All meetings are at Lincolnville Central School unless otherwise noted.
Selectmen meet Monday, Sept. 9, at 6 p.m.; meeting televised on channel 22.
The Planning Board meets Wednesday the 11th at 7 p.m., meeting televised.
The Cemetery Trustees meet Thursday the 12th at 6:30 p.m.
Lincolnville Central School Parent-Teacher Organization (LCS PTO) will be helping with some student school supplies to help defray the cost to parents and teachers.
As children move into the middle school grades they have the opportunity to join a sports team. LCS participates in two fall sports: cross-country and soccer. LCS is a member of the Busline League, a consortium of elementary and middle schools from Woolwich to Searsport and including Islesboro and Vinalhaven.
Cross-country is open to students in grades 4 to 8; there is a boys and a girls team. Their first meet will be Thursday the 12th at Camden-Rockport Middle School (Knowlton Street, Camden); in addition to LCS and C-R, teams from Great Salt Bay, Medomak and Boothbay will compete. The boys run at 4 p.m. and the girls at 4:45.
Soccer is open to boys and girls in grades 6 to 8. LCS competes against 20 schools in the Busline League.
Once again Lincolnville’s “old-timers” are meeting for lunch and conversation at the Lobster Pound, Monday the 9th. Lunch is at noon, but folks start arriving at 11:30 to mingle and get seated. Who qualifies as an old-timer? Basically, if you live here and would like to get to know your neighbors better you’re welcome. If you didn’t receive an invitation, give Janet Plausse a call at 789-5811, so she can add you to the list.
Kites and Ice Cream
Coastal Mountains Land Trust and the Cascade Foundation invite the public to come to their first annual Kites and Ice Cream event, Saturday, Sept. 14, from 1 to 4 p.m. at Beech Hill Preserve in Rockport, rain date Sunday the 15th.
Kites will be provided at the bottom of the hill, and one free ice cream, provided by Stone Fox Farm Creamery, will be available for each child. The event is free but registration is mandatory and limited to 100 children. To register, call the Land Trust office at 236-7091. Participating children must be accompanied by an adult. Children who aren’t registered are welcome to join the kite flying with their own kite.
The kitchen is overflowing this time of year – counters, refrigerator, top of the cold wood stove, baskets under the table. Whenever I turn my back, Wally sneaks in with another zucchini or handful of cucumbers. Tomatoes come in dead ripe now, and unbelievably, the beans are still producing a basketful every few days; I must have frozen a bushel already. The big heads of broccoli are safely out of the way, frozen for next winter, but now the sprouts start, and need a daily picking. How many days in a row can you eat a whole head of cauliflower with cheese sauce? Answer: until they’re gone.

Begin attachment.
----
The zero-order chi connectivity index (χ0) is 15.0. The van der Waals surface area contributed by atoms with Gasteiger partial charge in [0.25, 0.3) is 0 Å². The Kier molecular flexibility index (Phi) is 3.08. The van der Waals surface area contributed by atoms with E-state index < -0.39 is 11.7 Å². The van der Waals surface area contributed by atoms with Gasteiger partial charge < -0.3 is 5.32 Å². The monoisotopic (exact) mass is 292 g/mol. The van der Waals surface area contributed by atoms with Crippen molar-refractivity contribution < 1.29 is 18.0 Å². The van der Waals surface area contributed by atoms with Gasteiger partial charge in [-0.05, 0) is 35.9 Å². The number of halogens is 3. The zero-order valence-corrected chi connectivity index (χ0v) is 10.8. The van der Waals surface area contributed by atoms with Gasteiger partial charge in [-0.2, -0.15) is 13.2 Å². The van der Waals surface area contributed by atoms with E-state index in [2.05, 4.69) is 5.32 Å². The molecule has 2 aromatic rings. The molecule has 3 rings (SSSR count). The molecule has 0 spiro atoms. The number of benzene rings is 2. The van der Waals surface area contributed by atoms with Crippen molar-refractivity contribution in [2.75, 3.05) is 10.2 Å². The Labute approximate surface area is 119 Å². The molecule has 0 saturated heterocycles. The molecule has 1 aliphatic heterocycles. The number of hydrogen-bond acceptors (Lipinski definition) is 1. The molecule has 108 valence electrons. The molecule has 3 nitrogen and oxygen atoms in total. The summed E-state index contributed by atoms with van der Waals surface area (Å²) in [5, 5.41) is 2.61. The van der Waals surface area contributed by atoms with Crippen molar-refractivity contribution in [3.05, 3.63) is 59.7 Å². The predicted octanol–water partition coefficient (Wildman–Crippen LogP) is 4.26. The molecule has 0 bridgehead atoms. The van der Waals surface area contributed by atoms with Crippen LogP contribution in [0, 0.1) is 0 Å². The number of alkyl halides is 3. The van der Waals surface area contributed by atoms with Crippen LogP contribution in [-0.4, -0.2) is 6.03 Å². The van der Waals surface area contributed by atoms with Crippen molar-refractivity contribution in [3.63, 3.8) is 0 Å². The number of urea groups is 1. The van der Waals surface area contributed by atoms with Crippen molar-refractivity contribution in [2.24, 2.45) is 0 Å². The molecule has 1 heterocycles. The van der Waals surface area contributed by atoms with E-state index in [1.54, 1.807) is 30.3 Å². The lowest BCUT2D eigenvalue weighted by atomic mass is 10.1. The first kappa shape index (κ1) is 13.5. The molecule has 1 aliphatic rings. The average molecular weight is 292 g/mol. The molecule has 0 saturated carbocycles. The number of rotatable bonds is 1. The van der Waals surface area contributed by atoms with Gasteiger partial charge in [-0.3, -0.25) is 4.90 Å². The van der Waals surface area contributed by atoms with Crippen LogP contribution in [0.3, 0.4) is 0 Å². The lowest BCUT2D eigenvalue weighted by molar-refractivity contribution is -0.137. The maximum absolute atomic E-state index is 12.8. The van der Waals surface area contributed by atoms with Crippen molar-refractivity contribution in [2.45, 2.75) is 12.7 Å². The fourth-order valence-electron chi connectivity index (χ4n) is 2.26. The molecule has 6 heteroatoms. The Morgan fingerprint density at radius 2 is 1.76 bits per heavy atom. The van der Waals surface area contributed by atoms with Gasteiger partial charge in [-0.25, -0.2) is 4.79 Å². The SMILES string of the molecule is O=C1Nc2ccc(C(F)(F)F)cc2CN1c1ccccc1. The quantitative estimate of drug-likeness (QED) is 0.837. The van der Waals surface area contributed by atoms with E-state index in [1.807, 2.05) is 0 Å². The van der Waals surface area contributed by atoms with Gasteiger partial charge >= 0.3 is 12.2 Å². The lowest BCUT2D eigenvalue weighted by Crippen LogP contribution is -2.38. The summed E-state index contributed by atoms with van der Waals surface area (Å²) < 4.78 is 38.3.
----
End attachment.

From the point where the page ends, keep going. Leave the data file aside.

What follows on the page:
Basil’s been turned into pesto, garlic into neatly trimmed bulbs stored in net bags, onions twisted onto baling twine and hung to dry, peaches from a friend’s trees wait to be frozen and maybe made into just one more pie. Our own peach trees are just toddlers, but her 10-year old trees produce bushel after bushel; she’s trading those delicious peaches for turkey eggs. The black chanterelles that Wally was bringing home every day seem to have slowed down; we’ve dried a couple of big jars. The corn is the best we’ve ever had, long, full and sweet ears and so far, not a single worm.
The tomato hornworms make up for the absent corn ear worms. I’d only seen pictures of them until they started showing up on Lincolnville tomato plants a couple of years ago. Hard to spot with their perfectly tomato-foliage green color, I look for the poop. See a huge pile on a tomato leaf and look up about three inches and there it is, an enormous green caterpillar. They hold on tight with their strong feet – you have to pull to get them off. I’ve heard from gardeners who’ve had their whole tomato patch decimated in a few days by these voracious eaters.
The other “new” bug in these parts is the Japanese beetle. They eat anything. Wally has great faith in his favorite insecticide – his thumb and forefinger. He beat back the Colorado potato bugs many years ago with a twice-daily patrol along the rows, squishing every single one he found. Within a couple of years what had been a full-on invasion turned into an occasional sighting.
Even though the hens eat up the squashed Japanese beetles he tosses to them like they’re pistachios, I’m afraid he’s met his match. For one thing, they can fly, so you’ve got to be fast with the fingers. Knocking them into soapy water is effective at killing them, but that’s no way to get them all. Some people use special traps that attract them, but I’ve read that only brings more in to your garden.
Meanwhile, as solace, Wally’s begun his late summer ritual, shelling the dry beans by hand, pod by pod, sitting in the late afternoon sun in front of our barn door. I see him out there as I go about my own chores, picking stuff for dinner, and feel content.